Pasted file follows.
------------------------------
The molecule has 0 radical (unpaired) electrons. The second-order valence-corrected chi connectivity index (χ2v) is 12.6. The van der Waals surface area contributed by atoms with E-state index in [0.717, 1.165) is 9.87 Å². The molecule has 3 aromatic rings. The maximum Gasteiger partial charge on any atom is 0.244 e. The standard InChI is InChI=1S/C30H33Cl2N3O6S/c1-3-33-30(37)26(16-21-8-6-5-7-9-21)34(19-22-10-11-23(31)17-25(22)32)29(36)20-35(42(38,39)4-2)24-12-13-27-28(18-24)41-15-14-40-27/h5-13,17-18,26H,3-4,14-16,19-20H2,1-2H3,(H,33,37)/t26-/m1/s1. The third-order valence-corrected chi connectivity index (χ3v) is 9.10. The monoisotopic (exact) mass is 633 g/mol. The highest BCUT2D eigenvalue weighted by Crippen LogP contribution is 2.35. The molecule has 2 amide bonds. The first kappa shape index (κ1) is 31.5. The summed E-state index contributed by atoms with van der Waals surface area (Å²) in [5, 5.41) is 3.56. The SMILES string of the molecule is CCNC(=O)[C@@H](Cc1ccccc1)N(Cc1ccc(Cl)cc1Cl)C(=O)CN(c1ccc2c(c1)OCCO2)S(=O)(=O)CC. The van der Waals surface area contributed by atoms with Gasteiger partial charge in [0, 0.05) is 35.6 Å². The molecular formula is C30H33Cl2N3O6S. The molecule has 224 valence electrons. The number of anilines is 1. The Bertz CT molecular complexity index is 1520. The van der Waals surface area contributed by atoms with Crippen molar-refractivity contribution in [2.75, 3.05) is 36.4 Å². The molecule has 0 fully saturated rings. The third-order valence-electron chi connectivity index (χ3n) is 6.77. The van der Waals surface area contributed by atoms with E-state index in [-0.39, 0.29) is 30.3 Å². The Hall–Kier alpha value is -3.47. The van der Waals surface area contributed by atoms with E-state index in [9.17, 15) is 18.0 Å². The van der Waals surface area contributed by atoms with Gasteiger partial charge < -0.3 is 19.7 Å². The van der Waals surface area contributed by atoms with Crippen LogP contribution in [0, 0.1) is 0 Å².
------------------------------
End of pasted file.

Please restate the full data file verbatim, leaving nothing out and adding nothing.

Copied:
The molecule has 0 radical (unpaired) electrons. The second-order valence-corrected chi connectivity index (χ2v) is 12.6. The van der Waals surface area contributed by atoms with E-state index in [0.717, 1.165) is 9.87 Å². The molecule has 3 aromatic rings. The maximum Gasteiger partial charge on any atom is 0.244 e. The standard InChI is InChI=1S/C30H33Cl2N3O6S/c1-3-33-30(37)26(16-21-8-6-5-7-9-21)34(19-22-10-11-23(31)17-25(22)32)29(36)20-35(42(38,39)4-2)24-12-13-27-28(18-24)41-15-14-40-27/h5-13,17-18,26H,3-4,14-16,19-20H2,1-2H3,(H,33,37)/t26-/m1/s1. The third-order valence-corrected chi connectivity index (χ3v) is 9.10. The monoisotopic (exact) mass is 633 g/mol. The highest BCUT2D eigenvalue weighted by Crippen LogP contribution is 2.35. The molecule has 2 amide bonds. The first kappa shape index (κ1) is 31.5. The summed E-state index contributed by atoms with van der Waals surface area (Å²) in [5, 5.41) is 3.56. The SMILES string of the molecule is CCNC(=O)[C@@H](Cc1ccccc1)N(Cc1ccc(Cl)cc1Cl)C(=O)CN(c1ccc2c(c1)OCCO2)S(=O)(=O)CC. The van der Waals surface area contributed by atoms with Gasteiger partial charge in [0, 0.05) is 35.6 Å². The molecular formula is C30H33Cl2N3O6S. The molecule has 224 valence electrons. The number of anilines is 1. The Bertz CT molecular complexity index is 1520. The van der Waals surface area contributed by atoms with Crippen molar-refractivity contribution in [2.75, 3.05) is 36.4 Å². The molecule has 0 fully saturated rings. The third-order valence-electron chi connectivity index (χ3n) is 6.77. The van der Waals surface area contributed by atoms with E-state index in [-0.39, 0.29) is 30.3 Å². The Hall–Kier alpha value is -3.47. The van der Waals surface area contributed by atoms with E-state index in [9.17, 15) is 18.0 Å². The van der Waals surface area contributed by atoms with Gasteiger partial charge < -0.3 is 19.7 Å². The van der Waals surface area contributed by atoms with Crippen LogP contribution in [0, 0.1) is 0 Å².